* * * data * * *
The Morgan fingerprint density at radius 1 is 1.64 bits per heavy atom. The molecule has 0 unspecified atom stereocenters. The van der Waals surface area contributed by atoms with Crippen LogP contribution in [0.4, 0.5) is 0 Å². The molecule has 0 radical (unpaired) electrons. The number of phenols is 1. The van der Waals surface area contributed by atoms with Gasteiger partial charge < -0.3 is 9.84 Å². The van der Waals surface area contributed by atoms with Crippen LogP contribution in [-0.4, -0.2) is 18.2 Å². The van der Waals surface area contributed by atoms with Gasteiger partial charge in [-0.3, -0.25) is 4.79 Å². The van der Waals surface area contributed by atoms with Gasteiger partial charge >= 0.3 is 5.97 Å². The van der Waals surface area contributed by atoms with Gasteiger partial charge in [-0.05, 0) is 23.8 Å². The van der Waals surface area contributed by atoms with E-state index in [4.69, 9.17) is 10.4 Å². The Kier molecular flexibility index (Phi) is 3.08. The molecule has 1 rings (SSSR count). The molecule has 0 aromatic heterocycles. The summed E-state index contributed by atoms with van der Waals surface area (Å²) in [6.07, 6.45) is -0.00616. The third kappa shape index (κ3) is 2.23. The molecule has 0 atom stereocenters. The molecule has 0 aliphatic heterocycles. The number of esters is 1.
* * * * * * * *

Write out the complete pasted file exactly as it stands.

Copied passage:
The Morgan fingerprint density at radius 1 is 1.64 bits per heavy atom. The molecule has 0 unspecified atom stereocenters. The van der Waals surface area contributed by atoms with Crippen LogP contribution in [0.4, 0.5) is 0 Å². The molecule has 0 radical (unpaired) electrons. The number of phenols is 1. The van der Waals surface area contributed by atoms with Gasteiger partial charge < -0.3 is 9.84 Å². The van der Waals surface area contributed by atoms with Crippen LogP contribution in [-0.4, -0.2) is 18.2 Å². The van der Waals surface area contributed by atoms with Gasteiger partial charge in [-0.3, -0.25) is 4.79 Å². The van der Waals surface area contributed by atoms with Gasteiger partial charge >= 0.3 is 5.97 Å². The van der Waals surface area contributed by atoms with Gasteiger partial charge in [-0.05, 0) is 23.8 Å². The van der Waals surface area contributed by atoms with E-state index in [4.69, 9.17) is 10.4 Å². The Kier molecular flexibility index (Phi) is 3.08. The molecule has 1 rings (SSSR count). The molecule has 0 aromatic heterocycles. The summed E-state index contributed by atoms with van der Waals surface area (Å²) in [6.07, 6.45) is -0.00616. The third kappa shape index (κ3) is 2.23. The molecule has 0 atom stereocenters. The molecule has 0 aliphatic heterocycles. The number of esters is 1.